This is where the story lost me. From this point forward, Blake behaves like an overbearing jerk with nothing but looks and money to recommend him. Sapphire is a doormat.
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6 of 7 people found the following review helpful By Frore on February 9, 2007
Format: Mass Market Paperback
So here we have Sapphire. She is our beautiful, loving, sentimental, friendly, awesome - yet feisty and determined! - heroine plopped into the middle of the Victorian era, thrown from the luxury of Martinique into the glorious sophistication of London, then into the hard-knock atmosphere of New York City. She is brilliant, witty, curious, spiteful, and out to reclaim her honor! - or something! - and along the way she meets a side dish of our raven-haired beefcake Blake Thixton. She must be great. The book is named after her.

The plot of this book is one that has only been exploited in every historical romance novel ever written. Name your character after a gem, and no matter how much time you spend perfecting her personality, she will not be taken seriously.

"Sapphire" has a horribly contemporary feel. I say "horribly" because when a novel is set in the 19th century, a certain expectation is felt for the author to uphold at least a slice of the elegance of that period (or maybe the use of a few metaphors and similes? Somewhere? Anywhere?). Instead we are granted transition words, and heaps of them. "However," "Meanwhile," "By the time..." "Fortunately," "Sapphire this, Sapphire that." With its minimal sensory detail, monotonous sentence length, and the spasmodically placed sex scenes, this story reads like a shopping list for your local XXX store.

And Blake! Our darling Blake! Let us not forget about this hunk of man meat. This dark, mysterious stranger emerges from the business world of London, pockets bulging with cash - or maybe he is just happy to see her - as he constantly deals with the pesky romantic heroine addiction.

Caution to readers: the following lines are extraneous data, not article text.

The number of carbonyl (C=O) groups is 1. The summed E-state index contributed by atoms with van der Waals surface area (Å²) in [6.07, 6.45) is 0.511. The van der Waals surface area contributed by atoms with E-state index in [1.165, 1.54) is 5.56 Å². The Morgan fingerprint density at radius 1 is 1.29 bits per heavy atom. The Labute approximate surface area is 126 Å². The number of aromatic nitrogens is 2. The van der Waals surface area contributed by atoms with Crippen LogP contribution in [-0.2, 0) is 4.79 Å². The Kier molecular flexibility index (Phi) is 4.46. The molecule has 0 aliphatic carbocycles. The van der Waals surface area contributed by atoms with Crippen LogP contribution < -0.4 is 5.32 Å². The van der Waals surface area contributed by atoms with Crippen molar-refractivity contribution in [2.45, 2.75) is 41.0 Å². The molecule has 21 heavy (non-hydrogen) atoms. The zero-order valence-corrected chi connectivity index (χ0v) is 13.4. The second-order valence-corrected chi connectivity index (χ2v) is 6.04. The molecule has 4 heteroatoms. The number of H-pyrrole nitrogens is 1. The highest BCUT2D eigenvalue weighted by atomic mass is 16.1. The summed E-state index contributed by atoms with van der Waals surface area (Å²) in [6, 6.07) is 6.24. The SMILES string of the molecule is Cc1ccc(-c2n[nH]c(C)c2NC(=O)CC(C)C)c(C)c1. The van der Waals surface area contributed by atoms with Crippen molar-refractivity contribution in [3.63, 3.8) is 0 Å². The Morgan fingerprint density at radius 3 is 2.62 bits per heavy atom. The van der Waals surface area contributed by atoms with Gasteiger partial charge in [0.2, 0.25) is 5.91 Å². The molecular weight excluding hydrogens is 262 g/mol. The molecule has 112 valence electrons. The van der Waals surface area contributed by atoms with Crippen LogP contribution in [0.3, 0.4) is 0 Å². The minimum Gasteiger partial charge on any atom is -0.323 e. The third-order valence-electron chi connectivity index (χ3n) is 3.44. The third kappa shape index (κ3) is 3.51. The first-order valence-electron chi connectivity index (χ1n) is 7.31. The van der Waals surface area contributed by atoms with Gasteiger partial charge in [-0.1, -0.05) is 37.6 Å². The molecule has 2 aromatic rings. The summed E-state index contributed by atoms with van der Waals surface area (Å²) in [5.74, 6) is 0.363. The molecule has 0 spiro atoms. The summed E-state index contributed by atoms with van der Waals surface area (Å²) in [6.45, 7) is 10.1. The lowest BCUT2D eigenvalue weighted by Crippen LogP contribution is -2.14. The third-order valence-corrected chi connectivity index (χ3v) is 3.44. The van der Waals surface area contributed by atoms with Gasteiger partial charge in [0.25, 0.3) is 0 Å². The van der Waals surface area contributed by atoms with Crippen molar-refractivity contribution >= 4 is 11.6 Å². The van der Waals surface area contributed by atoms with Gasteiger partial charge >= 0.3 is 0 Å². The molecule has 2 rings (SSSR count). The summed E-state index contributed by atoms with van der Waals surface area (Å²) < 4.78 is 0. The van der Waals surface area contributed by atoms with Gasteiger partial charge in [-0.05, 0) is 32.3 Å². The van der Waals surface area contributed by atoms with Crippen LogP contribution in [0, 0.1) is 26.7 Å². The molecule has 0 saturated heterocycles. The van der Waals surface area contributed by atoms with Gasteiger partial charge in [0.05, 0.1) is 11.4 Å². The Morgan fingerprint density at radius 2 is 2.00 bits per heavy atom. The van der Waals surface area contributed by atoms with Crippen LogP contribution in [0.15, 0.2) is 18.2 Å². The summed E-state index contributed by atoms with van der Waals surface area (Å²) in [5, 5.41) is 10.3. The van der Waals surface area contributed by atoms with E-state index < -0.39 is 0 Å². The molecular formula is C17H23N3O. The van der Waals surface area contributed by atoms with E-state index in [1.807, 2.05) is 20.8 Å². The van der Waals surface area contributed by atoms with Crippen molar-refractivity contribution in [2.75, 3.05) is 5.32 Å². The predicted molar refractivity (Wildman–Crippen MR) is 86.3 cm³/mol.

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2 of 2 people found the following review helpful By Harriet Klausner #1 HALL OF FAME on November 30, 2005
Format: Mass Market Paperback
In 1831 Martinique, Sapphire Fabergive at a party hosted by her father, overhears the guests claim her deceased mother was a whore. Later Armand tells her the truth that she is not his offspring. He met and fell in love with her mother in a New Orleans bordello though she was obviously pregnant. Apparently she had married an earl, but the lad's father Lord Wessex objected to the marriage and had her abducted and dumped on the streets of New Orleans. Armand sends his beloved daughter to England to meet her matriarchal side.

In London brusque American shipping mogul Blake Thixton has inherited Wessex, which he thinks stinks as all he has is two properties, debts, and hysterical females. However, he has plans to use his title to further his company's customer base in England. That is until Sapphire arrives with her claims. Knowing she might hurt his cause, he kidnaps her, taking her back to America where he demands she become his mistress, but soon finds himself captivated and in love with his prisoner. She feels the same way, but does not trust her "jailer" nor does she want to end up in a brothel like being in love did to her mom.

SAPPHIRE is an absorbing historical romance starring a spoiled coming of age young woman whose recovery from the shock of learning about her family tree seems quick, but reasonable. Blake is the more interesting character as he is the early nineteenth century "Ugly American" not interested in anything except the bottom line of his shipping business until Sapphire. Though the key secondary players like her "Aunt" and "sister" abruptly appear on and off the stage, fans will appreciate Rosemary Rogers' fine look at international relationships.

Harriet Klausner